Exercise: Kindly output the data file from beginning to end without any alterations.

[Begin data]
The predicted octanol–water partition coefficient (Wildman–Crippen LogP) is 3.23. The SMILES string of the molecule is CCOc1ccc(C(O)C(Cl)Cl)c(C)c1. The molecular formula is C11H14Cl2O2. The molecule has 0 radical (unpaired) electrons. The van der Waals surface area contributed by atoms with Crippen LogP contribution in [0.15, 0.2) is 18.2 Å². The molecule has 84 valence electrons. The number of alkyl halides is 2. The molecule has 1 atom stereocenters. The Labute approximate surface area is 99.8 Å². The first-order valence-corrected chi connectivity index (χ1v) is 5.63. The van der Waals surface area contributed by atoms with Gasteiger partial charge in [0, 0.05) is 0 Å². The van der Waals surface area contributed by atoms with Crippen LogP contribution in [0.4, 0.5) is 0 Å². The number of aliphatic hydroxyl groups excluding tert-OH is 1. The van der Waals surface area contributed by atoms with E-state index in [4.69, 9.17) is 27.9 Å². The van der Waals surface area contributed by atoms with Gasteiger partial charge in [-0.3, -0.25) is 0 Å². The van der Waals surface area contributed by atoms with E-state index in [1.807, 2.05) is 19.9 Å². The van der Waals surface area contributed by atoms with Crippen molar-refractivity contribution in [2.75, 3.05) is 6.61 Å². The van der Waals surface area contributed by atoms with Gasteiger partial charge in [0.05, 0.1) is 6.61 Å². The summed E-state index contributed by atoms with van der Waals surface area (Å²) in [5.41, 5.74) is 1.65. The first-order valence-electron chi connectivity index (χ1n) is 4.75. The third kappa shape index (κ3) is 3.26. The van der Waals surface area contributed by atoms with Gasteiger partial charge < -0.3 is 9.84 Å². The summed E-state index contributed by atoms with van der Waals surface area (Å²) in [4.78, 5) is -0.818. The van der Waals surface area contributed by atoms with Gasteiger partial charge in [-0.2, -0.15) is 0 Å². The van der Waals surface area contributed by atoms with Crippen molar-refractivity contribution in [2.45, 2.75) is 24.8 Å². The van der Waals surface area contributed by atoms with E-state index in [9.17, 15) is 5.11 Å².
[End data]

The predicted octanol–water partition coefficient (Wildman–Crippen LogP) is 3.23. The SMILES string of the molecule is CCOc1ccc(C(O)C(Cl)Cl)c(C)c1. The molecular formula is C11H14Cl2O2. The molecule has 0 radical (unpaired) electrons. The van der Waals surface area contributed by atoms with Crippen LogP contribution in [0.15, 0.2) is 18.2 Å². The molecule has 84 valence electrons. The number of alkyl halides is 2. The molecule has 1 atom stereocenters. The Labute approximate surface area is 99.8 Å². The first-order valence-corrected chi connectivity index (χ1v) is 5.63. The van der Waals surface area contributed by atoms with Gasteiger partial charge in [0, 0.05) is 0 Å². The van der Waals surface area contributed by atoms with Crippen LogP contribution in [0.4, 0.5) is 0 Å². The number of aliphatic hydroxyl groups excluding tert-OH is 1. The van der Waals surface area contributed by atoms with E-state index in [4.69, 9.17) is 27.9 Å². The van der Waals surface area contributed by atoms with Gasteiger partial charge in [-0.3, -0.25) is 0 Å². The van der Waals surface area contributed by atoms with E-state index in [1.807, 2.05) is 19.9 Å². The van der Waals surface area contributed by atoms with Crippen molar-refractivity contribution in [2.75, 3.05) is 6.61 Å². The van der Waals surface area contributed by atoms with Gasteiger partial charge in [0.05, 0.1) is 6.61 Å². The summed E-state index contributed by atoms with van der Waals surface area (Å²) in [5.41, 5.74) is 1.65. The first-order valence-electron chi connectivity index (χ1n) is 4.75. The third kappa shape index (κ3) is 3.26. The van der Waals surface area contributed by atoms with Gasteiger partial charge < -0.3 is 9.84 Å². The summed E-state index contributed by atoms with van der Waals surface area (Å²) in [4.78, 5) is -0.818. The van der Waals surface area contributed by atoms with Gasteiger partial charge in [-0.2, -0.15) is 0 Å². The van der Waals surface area contributed by atoms with Crippen molar-refractivity contribution in [2.45, 2.75) is 24.8 Å². The van der Waals surface area contributed by atoms with E-state index in [9.17, 15) is 5.11 Å².